See it if Was rooting for it, but after an 80 min first act, it lost me. Should be a one act. Acting was very good. So was staging.
Don't see it if You don't have patience. It's plodding. Needs a good edit and tighter direction.
See it if You want to see the early stage of play development. This is an extremely early phase of a play.
Don't see it if You want to see a play that's ready to be seen in front of an audience. You value good writing & acting.
"A delightful and authentic coming-of-age story…Miskell was positively splendid as the ADHD suffering Ty...Nadia uses her newfound sexuality to conquer her long-time crush, their childhood babysitter, resulting in damaging perceptions of what relationships should look like. The play progresses to explore this theme in great depth with mostly entertaining results...The story does feel too repetitive and could probably be edited down. Still, Phoebus’ hard work and thoughtfulness is evident."
"This coming-of-age story is accessible and universal. But by the second act, Phoebus explores a new style that does not even come close to being as successful as her poignant first act…Despite the drastic contrast of the script, 'Kiss It, Make It Better' featured visionary direction...'If Kiss It, Make It Better' ended after Act I, it would be triumphant. But Act II ruined the strong momentum. And it’s a shame because Theatre 4the People almost had a smash on their hands. So close yet so far."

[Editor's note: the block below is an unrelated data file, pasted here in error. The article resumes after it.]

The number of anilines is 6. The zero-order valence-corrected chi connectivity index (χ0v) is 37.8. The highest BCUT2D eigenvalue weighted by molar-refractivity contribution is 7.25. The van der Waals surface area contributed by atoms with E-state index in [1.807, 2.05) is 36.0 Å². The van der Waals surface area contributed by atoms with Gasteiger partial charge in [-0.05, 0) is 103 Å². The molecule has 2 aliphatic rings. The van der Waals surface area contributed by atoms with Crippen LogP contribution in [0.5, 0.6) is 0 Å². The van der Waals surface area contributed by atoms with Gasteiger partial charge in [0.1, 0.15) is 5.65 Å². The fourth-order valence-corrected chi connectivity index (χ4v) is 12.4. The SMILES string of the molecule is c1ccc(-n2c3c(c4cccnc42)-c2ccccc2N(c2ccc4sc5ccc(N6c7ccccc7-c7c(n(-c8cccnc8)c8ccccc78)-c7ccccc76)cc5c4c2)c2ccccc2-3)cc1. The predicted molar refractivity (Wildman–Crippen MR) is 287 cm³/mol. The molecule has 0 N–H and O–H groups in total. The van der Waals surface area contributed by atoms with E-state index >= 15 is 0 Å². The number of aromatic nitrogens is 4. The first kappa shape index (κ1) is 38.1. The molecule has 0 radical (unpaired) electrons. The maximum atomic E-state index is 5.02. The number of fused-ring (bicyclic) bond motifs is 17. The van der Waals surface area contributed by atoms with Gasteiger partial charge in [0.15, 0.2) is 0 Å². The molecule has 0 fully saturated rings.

"Raw and poetic, the play falls upon you as a tsunami of engrossing pain, untamed passion, and tenderness that is confused with cruelty...The daring lighting design and projections complemented the play very well and managed to not take away from the actors, who delivered performances that gave me goosebumps at times. Sometimes the text loops for longer than needed but, ultimately, Erika Phoebus did a great job evoking the memory of the dirt and poetry of teenage years."
"Like the awkward adolescents at its center, the script sometimes struggles when attempting to tackle large emotional beats. Thematic ideas fall like anvils, weighing down the action and stretching out the running time to two hours...The rapport between Phoebus and Miskell ultimately grounds the play. The actors have an easy, intimate chemistry...It’s hard not to be moved by the tragedy of these drowning teens clinging to each other, unable to keep from dragging themselves further down."